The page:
Phone calls about IRS debt: scams or new private debt collectors?
IRS phone scammers stole more than $23 million from taxpayers in just two years. The IRS has been warning taxpayers for years to be suspicious of these phone calls claiming to be the IRS collecting a tax debt.
And now, with taxpayers increasingly wary of IRS imposter phone schemes, private debt collectors could cause confusion and skepticism. Thanks to a new law, the IRS is required to start using private debt collectors for some tax debts. Taxpayers will need to be increasingly savvy to understand how to identify phone scams from these private debt collectors.
First, the IRS will notify taxpayers if a private debt collector is assigned to their case.
The IRS has selected four authorized private debt collectors and plans to begin using them in early 2017. Before starting the private collection process, the IRS and the collector will send two letters:
- First, the IRS will send a letter notifying the taxpayer that the IRS has assigned his or her case to a private debt collector.
- Second, after assignment and before contacting the taxpayer, the private debt collector will send a letter.
Second, taxpayers should still send payments directly to the IRS.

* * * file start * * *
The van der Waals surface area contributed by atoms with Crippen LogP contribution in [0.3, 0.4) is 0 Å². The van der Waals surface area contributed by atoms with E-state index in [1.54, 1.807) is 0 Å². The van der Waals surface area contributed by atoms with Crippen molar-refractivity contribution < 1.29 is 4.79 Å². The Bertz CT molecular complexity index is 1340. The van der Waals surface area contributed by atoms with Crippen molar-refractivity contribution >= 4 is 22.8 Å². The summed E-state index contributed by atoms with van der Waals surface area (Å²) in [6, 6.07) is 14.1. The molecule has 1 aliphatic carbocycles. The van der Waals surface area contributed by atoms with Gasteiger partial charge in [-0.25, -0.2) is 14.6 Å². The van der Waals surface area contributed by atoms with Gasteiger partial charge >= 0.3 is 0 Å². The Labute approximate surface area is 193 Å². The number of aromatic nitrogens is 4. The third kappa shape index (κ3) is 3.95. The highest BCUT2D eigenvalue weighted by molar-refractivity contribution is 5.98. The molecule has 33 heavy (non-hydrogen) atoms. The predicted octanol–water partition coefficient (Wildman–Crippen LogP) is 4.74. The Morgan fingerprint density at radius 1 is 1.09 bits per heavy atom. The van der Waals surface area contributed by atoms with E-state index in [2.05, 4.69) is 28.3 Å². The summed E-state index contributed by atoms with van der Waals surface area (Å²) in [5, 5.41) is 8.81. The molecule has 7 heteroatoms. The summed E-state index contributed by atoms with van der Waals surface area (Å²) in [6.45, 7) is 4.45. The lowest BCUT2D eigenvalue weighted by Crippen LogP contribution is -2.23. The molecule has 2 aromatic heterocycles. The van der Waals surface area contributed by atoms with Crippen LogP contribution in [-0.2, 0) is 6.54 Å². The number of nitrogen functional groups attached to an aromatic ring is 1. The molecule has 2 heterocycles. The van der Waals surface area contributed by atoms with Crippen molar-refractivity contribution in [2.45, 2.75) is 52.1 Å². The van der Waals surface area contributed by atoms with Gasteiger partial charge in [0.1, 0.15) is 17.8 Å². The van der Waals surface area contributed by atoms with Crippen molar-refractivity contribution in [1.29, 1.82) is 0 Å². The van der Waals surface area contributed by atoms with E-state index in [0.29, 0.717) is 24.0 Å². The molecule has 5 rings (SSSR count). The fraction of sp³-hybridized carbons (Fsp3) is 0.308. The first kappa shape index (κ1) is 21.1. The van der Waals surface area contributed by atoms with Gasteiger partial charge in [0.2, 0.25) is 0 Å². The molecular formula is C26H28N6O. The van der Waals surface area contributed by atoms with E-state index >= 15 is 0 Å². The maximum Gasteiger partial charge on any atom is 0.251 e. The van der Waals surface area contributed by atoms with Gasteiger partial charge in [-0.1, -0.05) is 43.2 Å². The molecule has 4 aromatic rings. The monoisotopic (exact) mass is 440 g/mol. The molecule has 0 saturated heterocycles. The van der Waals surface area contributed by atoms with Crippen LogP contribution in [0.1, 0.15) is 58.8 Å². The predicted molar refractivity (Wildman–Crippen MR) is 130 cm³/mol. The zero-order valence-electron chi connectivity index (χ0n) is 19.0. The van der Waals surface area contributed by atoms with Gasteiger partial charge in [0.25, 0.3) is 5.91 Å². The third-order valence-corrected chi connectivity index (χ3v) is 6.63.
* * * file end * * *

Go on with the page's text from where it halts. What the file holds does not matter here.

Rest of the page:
Although the tax debt has been sent to a collection agency, the taxpayer should still pay the IRS directly, either online at www.irs.gov/pay or by mailing a check written out to the U.S. Treasury and mailed to the IRS. Private debt collectors will not ask for payment on a prepaid debit card.
If taxpayers need a payment alternative, such as an installment agreement, currently not collectible status or an offer in compromise, they should contact the IRS.
Third, private debt collectors won’t have enforcement authority.
Private debt collectors won’t be able to arrest taxpayers, file liens or issue levies. Keep in mind, however, that the IRS may have already filed a tax lien on some taxpayers before the private debt collector ever calls. Collectors also won’t be able to help taxpayers get liens removed. To address enforcement actions, taxpayers or their advisors will need to contact the IRS directly.
When the phone rings in 2017 and it’s about a tax debt, taxpayers need to remain wary, but be perceptive. It may be a legitimate attempt by an IRS contractor to collect debt after the IRS sent collection notices through the mail, or it could be part of a $23 million and growing scam.
Taxpayers can report IRS impersonation scams online. If in doubt, taxpayers should hang up and call the IRS at 1-800-829-1040.
Keep in mind that an extension to file is not an extension to pay. Don't forget to pay your tax bills before the deadline to avoid delayed tax return penalties.
Millions of taxpayers are continuing to procrastinate on doing taxes and filing a late tax return.
H&R Block advises upcoming tax deadlines for victims of recent disasters. The IRS has granted late-filing relief to affected taxpayers.